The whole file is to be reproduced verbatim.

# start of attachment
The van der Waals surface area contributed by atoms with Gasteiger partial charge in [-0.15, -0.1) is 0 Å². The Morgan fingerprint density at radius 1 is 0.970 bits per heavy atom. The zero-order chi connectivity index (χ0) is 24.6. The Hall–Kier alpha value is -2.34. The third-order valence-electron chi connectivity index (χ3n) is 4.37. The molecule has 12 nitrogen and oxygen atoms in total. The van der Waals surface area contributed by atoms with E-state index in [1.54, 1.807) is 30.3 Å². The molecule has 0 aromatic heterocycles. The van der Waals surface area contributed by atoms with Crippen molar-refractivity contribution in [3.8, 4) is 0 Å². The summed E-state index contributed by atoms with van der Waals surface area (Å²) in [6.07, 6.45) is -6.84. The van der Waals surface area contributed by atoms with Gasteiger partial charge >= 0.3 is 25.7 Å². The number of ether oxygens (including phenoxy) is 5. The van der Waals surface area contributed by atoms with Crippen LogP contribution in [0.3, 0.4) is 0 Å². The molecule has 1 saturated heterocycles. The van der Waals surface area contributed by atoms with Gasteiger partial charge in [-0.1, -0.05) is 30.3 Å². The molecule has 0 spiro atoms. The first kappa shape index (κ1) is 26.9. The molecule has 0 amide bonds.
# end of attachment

The van der Waals surface area contributed by atoms with Gasteiger partial charge in [-0.15, -0.1) is 0 Å². The Morgan fingerprint density at radius 1 is 0.970 bits per heavy atom. The zero-order chi connectivity index (χ0) is 24.6. The Hall–Kier alpha value is -2.34. The third-order valence-electron chi connectivity index (χ3n) is 4.37. The molecule has 12 nitrogen and oxygen atoms in total. The van der Waals surface area contributed by atoms with E-state index in [1.54, 1.807) is 30.3 Å². The molecule has 0 aromatic heterocycles. The van der Waals surface area contributed by atoms with Crippen molar-refractivity contribution in [3.8, 4) is 0 Å². The summed E-state index contributed by atoms with van der Waals surface area (Å²) in [6.07, 6.45) is -6.84. The van der Waals surface area contributed by atoms with Gasteiger partial charge >= 0.3 is 25.7 Å². The number of ether oxygens (including phenoxy) is 5. The van der Waals surface area contributed by atoms with Crippen LogP contribution in [0.3, 0.4) is 0 Å². The molecule has 1 saturated heterocycles. The van der Waals surface area contributed by atoms with Gasteiger partial charge in [-0.1, -0.05) is 30.3 Å². The molecule has 0 spiro atoms. The first kappa shape index (κ1) is 26.9. The molecule has 0 amide bonds.